Three tried-and-tested strategies to reach your financial goals fast
We all want more financial security, but the steps we take to achieve it usually depend on our age and circumstances. But by breaking down our financial goals into short, medium, and long-term targets, we can plan accordingly.
So whether you’re in need of a quick fix, or a more long-term strategy, here are some great ideas on how you can take control of your finances.
Short term financial goals
(Less than 2 years)
Pay off the bills
Finding ways to cut costs, especially household bills, can be straightforward. A lot of people simply shop around for the best deals on utilities and then think “job done”. Bad idea.
Review each package regularly and check if it’s still good value for money. Cancel anything you don’t use (such as TV, gaming, or music subscriptions). And if you’re tied into a contract you’re desperate to get out of, you might find a different provider will buy you out of your contract if you make the switch (this is common among energy suppliers, for example).
Build an Emergency Fund
Accidents happen. Your car may stop working or your boiler break down. If your financial goal is security in times of need, build an emergency fund.
Consider depositing some of your savings into a high-interest savings account. Or if you’d like to dip your toe into secured P2P lending, deposit in our Flex account and earn 5% (as of 7 Jan 2020, the Flex rate is 4%) APY.
As a general rule, having funds in place to cover a three to six month period is a good benchmark.
Medium term financial goals
(Between 3 and 5 years)
Invest and earn a passive income
Investing is a great form of wealth creation — especially when you don’t have to work hard for it. Both high yield savings and taxable investment accounts can work nicely, but they often require a sizable deposit, and online transfers from your checking account to your savings account can be slow.
A better alternative could be a peer-to-peer lending platform, and if that’s the case, you might want to give us a try. With Constant you’re be able to invest as little or as much as you like, you choose the interest rate, and there are no hidden fees.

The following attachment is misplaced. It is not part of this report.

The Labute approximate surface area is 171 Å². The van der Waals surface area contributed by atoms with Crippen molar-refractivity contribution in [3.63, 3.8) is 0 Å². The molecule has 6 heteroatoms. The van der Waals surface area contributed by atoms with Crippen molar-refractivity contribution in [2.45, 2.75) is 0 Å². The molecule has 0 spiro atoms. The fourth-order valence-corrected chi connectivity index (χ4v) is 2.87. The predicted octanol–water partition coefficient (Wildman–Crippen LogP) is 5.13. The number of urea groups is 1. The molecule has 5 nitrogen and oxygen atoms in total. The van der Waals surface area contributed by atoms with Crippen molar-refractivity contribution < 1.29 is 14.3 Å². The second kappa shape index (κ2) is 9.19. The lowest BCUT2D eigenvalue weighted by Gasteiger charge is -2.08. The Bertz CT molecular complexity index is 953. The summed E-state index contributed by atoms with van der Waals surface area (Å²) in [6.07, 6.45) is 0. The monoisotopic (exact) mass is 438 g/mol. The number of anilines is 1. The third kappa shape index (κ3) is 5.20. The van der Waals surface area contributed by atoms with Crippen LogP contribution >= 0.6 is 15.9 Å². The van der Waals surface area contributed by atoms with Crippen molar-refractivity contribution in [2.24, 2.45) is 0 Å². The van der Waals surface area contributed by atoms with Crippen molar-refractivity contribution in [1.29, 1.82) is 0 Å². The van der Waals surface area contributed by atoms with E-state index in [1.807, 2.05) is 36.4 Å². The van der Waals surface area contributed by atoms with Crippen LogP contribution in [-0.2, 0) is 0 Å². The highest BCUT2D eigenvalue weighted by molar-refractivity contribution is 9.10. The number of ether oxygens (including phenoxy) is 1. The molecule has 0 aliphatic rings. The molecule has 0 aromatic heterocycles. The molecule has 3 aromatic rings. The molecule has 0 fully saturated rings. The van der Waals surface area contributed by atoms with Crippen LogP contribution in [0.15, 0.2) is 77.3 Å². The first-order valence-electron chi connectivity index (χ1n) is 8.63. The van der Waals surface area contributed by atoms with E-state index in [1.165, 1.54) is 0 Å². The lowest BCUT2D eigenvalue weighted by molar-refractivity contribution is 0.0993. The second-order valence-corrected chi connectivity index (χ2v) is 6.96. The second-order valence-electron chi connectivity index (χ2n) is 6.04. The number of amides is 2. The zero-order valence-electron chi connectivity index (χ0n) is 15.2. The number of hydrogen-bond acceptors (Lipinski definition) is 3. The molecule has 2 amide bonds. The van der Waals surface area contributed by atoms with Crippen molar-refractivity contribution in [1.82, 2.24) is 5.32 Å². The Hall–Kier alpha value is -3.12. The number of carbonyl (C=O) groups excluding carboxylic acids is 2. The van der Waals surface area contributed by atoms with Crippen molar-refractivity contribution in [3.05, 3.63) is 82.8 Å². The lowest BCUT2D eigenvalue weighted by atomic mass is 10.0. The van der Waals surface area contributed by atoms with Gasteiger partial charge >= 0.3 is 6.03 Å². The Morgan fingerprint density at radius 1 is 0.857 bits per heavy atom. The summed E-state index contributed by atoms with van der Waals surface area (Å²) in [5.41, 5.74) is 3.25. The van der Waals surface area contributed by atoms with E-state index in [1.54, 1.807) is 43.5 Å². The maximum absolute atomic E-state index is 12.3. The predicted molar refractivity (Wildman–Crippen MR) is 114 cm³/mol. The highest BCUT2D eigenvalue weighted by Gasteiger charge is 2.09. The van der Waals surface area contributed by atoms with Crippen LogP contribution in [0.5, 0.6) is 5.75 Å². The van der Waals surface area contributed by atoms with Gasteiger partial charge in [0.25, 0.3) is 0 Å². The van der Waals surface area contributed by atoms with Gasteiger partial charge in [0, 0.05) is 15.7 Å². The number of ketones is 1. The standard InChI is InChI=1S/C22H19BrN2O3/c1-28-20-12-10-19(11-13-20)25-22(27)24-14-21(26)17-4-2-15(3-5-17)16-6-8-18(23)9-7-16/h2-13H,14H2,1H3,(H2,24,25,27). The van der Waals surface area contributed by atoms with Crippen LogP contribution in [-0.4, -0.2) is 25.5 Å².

Depending on your level of debt, this could be a short, medium, or long-term financial goal. But you’ll still need a strategy and below is a popular method:
- First, list your debts according to amount, with the smallest at the top.
- Then work out how much money you have left each month after living costs.
- Take that extra money and start using it to pay off that first debt.
- Focus your energy on that debt and maintain minimum payments on the ones below it.
- Once it’s paid off, add the freed up money to your initial payment amount.
- Apply your new total to the next debt on your list.
Over time, you should be able to pay off your debts faster because your payments will become bigger as each debt is cleared. This is known as a snowball plan.
Long-term financial goals
(5 years plus)
Plan for retirement
The ultimate financial goal is comfort and security during your later years — so plan ahead. Check if your employer offers a retirement plan as part of their overall package, and see if they’ll match your contributions, which will increase your savings. Retirement plans often include tax benefits too.
If you have a high-deductible health plan, combining it with an HSA (Health Savings Account) is also an option. They cover a wide range of medical services and are tax free for both you and a contributor — which could be your employer or a relative.
Make your dream a reality
What is your dream? Be specific. Then develop a suitable budget and timeframe.
Let’s say you want to take that dream holiday a few years from now. The earlier you start to plan for it the better. Where do you want to go? What about accommodation prices? Flights? Spending money? Turn this into a ballpark figure and then compare it to both your earnings and projected savings.
If you can put away $50.00 per week for two years you’ll have close to $5000, and if you have a partner who can do likewise you’ll have double that. But if you’re still short then perhaps you need to rethink your timeframe.
Although useful, these are not hard and fast rules. What might be a short-term goal for you could be a long-term ambition for others. And yes, It’s good to have dreams, but you need to stay grounded, have a solid plan, and manage your day to day expenses — otherwise your dreams will remain exactly that.
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